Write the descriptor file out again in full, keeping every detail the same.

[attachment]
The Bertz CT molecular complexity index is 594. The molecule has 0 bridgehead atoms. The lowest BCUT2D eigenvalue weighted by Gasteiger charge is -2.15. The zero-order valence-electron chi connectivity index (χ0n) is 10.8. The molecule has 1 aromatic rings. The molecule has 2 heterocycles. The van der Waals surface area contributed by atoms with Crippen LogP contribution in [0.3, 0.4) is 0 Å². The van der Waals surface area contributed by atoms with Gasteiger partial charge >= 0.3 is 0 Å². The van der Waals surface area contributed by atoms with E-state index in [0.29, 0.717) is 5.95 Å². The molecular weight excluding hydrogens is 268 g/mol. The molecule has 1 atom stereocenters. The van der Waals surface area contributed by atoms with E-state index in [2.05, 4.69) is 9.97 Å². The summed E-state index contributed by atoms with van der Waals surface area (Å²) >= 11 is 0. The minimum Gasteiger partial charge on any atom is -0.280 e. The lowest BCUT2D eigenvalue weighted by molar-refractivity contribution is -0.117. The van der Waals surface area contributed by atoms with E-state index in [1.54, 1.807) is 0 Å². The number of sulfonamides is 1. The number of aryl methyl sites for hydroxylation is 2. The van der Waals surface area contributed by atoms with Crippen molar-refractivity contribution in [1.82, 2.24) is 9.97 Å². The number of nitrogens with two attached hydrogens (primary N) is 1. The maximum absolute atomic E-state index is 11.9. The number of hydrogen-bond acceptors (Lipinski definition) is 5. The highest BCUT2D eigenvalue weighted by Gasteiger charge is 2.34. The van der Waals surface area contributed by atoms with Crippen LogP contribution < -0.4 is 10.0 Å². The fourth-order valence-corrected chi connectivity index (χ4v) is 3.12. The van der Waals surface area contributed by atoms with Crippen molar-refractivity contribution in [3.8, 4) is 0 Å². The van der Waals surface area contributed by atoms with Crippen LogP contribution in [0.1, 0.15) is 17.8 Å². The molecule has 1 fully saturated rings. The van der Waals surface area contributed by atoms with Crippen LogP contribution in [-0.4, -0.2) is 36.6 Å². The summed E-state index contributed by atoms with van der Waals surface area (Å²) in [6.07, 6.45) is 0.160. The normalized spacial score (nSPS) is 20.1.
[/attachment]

The Bertz CT molecular complexity index is 594. The molecule has 0 bridgehead atoms. The lowest BCUT2D eigenvalue weighted by Gasteiger charge is -2.15. The zero-order valence-electron chi connectivity index (χ0n) is 10.8. The molecule has 1 aromatic rings. The molecule has 2 heterocycles. The van der Waals surface area contributed by atoms with Crippen LogP contribution in [0.3, 0.4) is 0 Å². The van der Waals surface area contributed by atoms with Gasteiger partial charge >= 0.3 is 0 Å². The van der Waals surface area contributed by atoms with E-state index in [0.29, 0.717) is 5.95 Å². The molecular weight excluding hydrogens is 268 g/mol. The molecule has 1 atom stereocenters. The van der Waals surface area contributed by atoms with E-state index in [2.05, 4.69) is 9.97 Å². The summed E-state index contributed by atoms with van der Waals surface area (Å²) >= 11 is 0. The minimum Gasteiger partial charge on any atom is -0.280 e. The lowest BCUT2D eigenvalue weighted by molar-refractivity contribution is -0.117. The van der Waals surface area contributed by atoms with E-state index in [1.54, 1.807) is 0 Å². The number of sulfonamides is 1. The number of aryl methyl sites for hydroxylation is 2. The van der Waals surface area contributed by atoms with Crippen molar-refractivity contribution in [1.82, 2.24) is 9.97 Å². The number of nitrogens with two attached hydrogens (primary N) is 1. The maximum absolute atomic E-state index is 11.9. The number of hydrogen-bond acceptors (Lipinski definition) is 5. The highest BCUT2D eigenvalue weighted by Gasteiger charge is 2.34. The van der Waals surface area contributed by atoms with Crippen LogP contribution < -0.4 is 10.0 Å². The fourth-order valence-corrected chi connectivity index (χ4v) is 3.12. The van der Waals surface area contributed by atoms with Crippen molar-refractivity contribution in [3.8, 4) is 0 Å². The van der Waals surface area contributed by atoms with Crippen LogP contribution in [0.1, 0.15) is 17.8 Å². The molecule has 1 fully saturated rings. The van der Waals surface area contributed by atoms with Crippen LogP contribution in [-0.4, -0.2) is 36.6 Å². The summed E-state index contributed by atoms with van der Waals surface area (Å²) in [6.07, 6.45) is 0.160. The normalized spacial score (nSPS) is 20.1.